Ever tried to zest a lemon and found your box grater just isn’t up to the job? Thanks to a handy woodworking tool, there’s an easy solution. Julia Platt Leonard explores how the microplane moved from the workshed to the worktop

The story of microplane kitchen graters is one that can be filed happily under “necessity is the mother of invention”, or in this case, reinvention. Today, microplane graters are an essential tool in the kitchen – making swift work of zesting citrus fruits, shaving chocolate or grating spices. But rewind to 1994 and if you were looking for a microplane, you’d find it in the hardware store, not a cookware shop.

The company began in Michigan in the late 1960s, then moved to Arkansas the following decade. It first manufactured a part for computer printers but when printers went laser, it was time to do something else. They landed on a way to create sharp metal teeth for woodworking tools. They developed a special photo-etching process that resulted in incredibly sharp, tiny teeth – imagine row upon row of razor sharp knives.

This was a boon to woodworkers but a woman in Canada had other ideas. She was making a cake and needed to grate some orange zest. Her zester – like many – wasn’t up to the job. It tore at the orange skin, grabbed bits of bitter pith and basically made the whole process a nightmare. Frustrated, she raided her husband’s woodworking toolbox, grabbed a microplane and got to work. I imagine she gave it a quick clean as well to remove any wood shavings first.

It wasn’t long before there was a rogue nation of cooks using microplane woodworking tools in the kitchen. The company seized the opportunity, introduced a kitchen division and launched its first line of rasp-style graters and zesters in 1998. These were very similar to woodworking tools and offered home cooks and professional chefs the same benefits in the kitchen as in the workshop – ultra sharp cutting edges for great results.

Why is microplane so good? Because the teeth are so sharp, the tool does the work so you don’t have to. It glides across the surface of the food and food doesn’t stick or clog the teeth. The results are consistent so if you’re zesting a lemon, everything comes out the same size. It also doesn’t dig into the food so no tearing. And from an investment standpoint, the blades are incredibly tough so they last a long time. I’ve had microplane graters for years and never had to replace them.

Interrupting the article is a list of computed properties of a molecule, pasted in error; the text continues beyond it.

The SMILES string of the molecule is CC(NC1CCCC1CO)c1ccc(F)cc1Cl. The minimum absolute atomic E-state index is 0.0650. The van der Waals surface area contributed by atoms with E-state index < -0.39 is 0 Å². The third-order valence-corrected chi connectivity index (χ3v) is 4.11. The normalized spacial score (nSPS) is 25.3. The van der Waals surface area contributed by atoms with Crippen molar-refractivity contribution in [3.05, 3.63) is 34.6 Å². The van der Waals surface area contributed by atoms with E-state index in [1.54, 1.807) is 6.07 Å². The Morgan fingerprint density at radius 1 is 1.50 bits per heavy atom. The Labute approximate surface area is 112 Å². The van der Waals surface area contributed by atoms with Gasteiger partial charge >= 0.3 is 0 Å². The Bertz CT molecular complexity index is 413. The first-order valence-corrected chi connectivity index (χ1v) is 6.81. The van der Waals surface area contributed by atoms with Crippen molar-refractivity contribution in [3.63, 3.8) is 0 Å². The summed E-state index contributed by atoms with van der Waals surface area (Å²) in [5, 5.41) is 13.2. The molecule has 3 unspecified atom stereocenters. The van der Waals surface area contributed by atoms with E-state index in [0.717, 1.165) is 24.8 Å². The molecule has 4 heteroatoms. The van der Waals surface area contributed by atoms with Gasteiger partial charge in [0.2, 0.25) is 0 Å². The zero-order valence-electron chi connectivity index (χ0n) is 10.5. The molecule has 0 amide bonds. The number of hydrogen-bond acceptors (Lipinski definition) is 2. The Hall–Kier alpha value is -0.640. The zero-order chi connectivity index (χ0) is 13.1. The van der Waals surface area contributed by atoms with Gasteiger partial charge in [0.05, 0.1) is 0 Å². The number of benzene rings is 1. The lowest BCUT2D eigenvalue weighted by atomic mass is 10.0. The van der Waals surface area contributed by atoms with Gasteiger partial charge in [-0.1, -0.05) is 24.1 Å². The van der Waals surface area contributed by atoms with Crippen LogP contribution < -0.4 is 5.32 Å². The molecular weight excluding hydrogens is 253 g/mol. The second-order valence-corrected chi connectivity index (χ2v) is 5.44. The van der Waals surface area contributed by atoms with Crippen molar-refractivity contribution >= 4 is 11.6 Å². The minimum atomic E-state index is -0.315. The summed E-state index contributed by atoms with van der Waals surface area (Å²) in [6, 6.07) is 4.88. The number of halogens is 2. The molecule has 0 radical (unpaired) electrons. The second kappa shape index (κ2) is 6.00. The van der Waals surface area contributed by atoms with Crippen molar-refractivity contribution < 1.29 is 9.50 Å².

Soon, microplane launched different product lines like the Home series which are paddle shaped graters that offer a wider grating surface. The Professional series came later, an all metal, hand-held grater that could withstand constant use. Other innovations included plastic covers to protect the blades (and hands) when not in use. The Elite series goes a step further with protective covers that double as a catch for food and a measuring cup all-in-one to make cooking and clean-up easier and faster. 

Another great benefit of microplane is they have a grater for any need – and I mean any. You’re positively spoiled for choice and, depending on the series, can find zester, spice, fine, coarse, and ribbon blades plus larger shavers, extra coarse, star, and ultra-coarse blades. Think about the tasks you do the most in the kitchen and start with those – you can always add on later. For me, the workhorses are the rasp-style grater for finely zesting lemons, limes and oranges or creating a soft cloud of grated parmesan cheese and also a paddle-style Professional grater. 

The graters are dishwasher safe in the top rack, which is a big plus. The best seller is my favourite too, the premium classic zester with its 400 micro-teeth. It makes grating chocolate, spices, citrus and just about anything else, feel like child’s play. 

Now they’ve launched a new Master series which screams out smart-looking and stylish in the kitchen. There are five different graters with gorgeous walnut handles – made in Kentucky in the US – that harken back to their early days when microplane only made woodworking tools. It’s a nice reminder that sometimes the best ideas get their start in unexpected places.

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